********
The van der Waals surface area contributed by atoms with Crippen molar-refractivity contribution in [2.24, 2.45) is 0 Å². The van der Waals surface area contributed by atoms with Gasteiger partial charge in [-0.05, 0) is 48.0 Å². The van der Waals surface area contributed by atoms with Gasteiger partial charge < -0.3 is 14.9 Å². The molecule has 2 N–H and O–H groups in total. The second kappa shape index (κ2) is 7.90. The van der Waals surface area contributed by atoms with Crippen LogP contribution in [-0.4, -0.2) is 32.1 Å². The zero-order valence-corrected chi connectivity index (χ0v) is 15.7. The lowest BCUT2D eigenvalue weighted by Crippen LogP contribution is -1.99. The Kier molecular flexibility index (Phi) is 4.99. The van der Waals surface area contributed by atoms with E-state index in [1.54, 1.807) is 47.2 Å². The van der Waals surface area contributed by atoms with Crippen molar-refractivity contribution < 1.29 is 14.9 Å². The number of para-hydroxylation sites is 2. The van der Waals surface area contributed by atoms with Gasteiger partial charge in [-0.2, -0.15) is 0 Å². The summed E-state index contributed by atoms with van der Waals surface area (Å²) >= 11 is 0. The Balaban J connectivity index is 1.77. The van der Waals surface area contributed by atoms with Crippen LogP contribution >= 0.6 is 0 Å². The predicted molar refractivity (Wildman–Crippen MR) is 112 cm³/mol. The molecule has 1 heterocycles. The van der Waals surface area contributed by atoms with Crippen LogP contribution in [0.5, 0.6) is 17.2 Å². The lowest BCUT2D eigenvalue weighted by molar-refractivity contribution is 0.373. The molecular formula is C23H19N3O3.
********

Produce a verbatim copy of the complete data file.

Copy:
The van der Waals surface area contributed by atoms with Crippen molar-refractivity contribution in [2.24, 2.45) is 0 Å². The van der Waals surface area contributed by atoms with Gasteiger partial charge in [-0.05, 0) is 48.0 Å². The van der Waals surface area contributed by atoms with Gasteiger partial charge < -0.3 is 14.9 Å². The molecule has 2 N–H and O–H groups in total. The second kappa shape index (κ2) is 7.90. The van der Waals surface area contributed by atoms with Crippen LogP contribution in [-0.4, -0.2) is 32.1 Å². The zero-order valence-corrected chi connectivity index (χ0v) is 15.7. The lowest BCUT2D eigenvalue weighted by Crippen LogP contribution is -1.99. The Kier molecular flexibility index (Phi) is 4.99. The van der Waals surface area contributed by atoms with E-state index in [1.54, 1.807) is 47.2 Å². The van der Waals surface area contributed by atoms with Crippen molar-refractivity contribution < 1.29 is 14.9 Å². The number of para-hydroxylation sites is 2. The van der Waals surface area contributed by atoms with Gasteiger partial charge in [-0.2, -0.15) is 0 Å². The summed E-state index contributed by atoms with van der Waals surface area (Å²) >= 11 is 0. The Balaban J connectivity index is 1.77. The van der Waals surface area contributed by atoms with Crippen LogP contribution >= 0.6 is 0 Å². The predicted molar refractivity (Wildman–Crippen MR) is 112 cm³/mol. The molecule has 1 heterocycles. The van der Waals surface area contributed by atoms with Crippen LogP contribution in [0.5, 0.6) is 17.2 Å². The lowest BCUT2D eigenvalue weighted by molar-refractivity contribution is 0.373. The molecular formula is C23H19N3O3.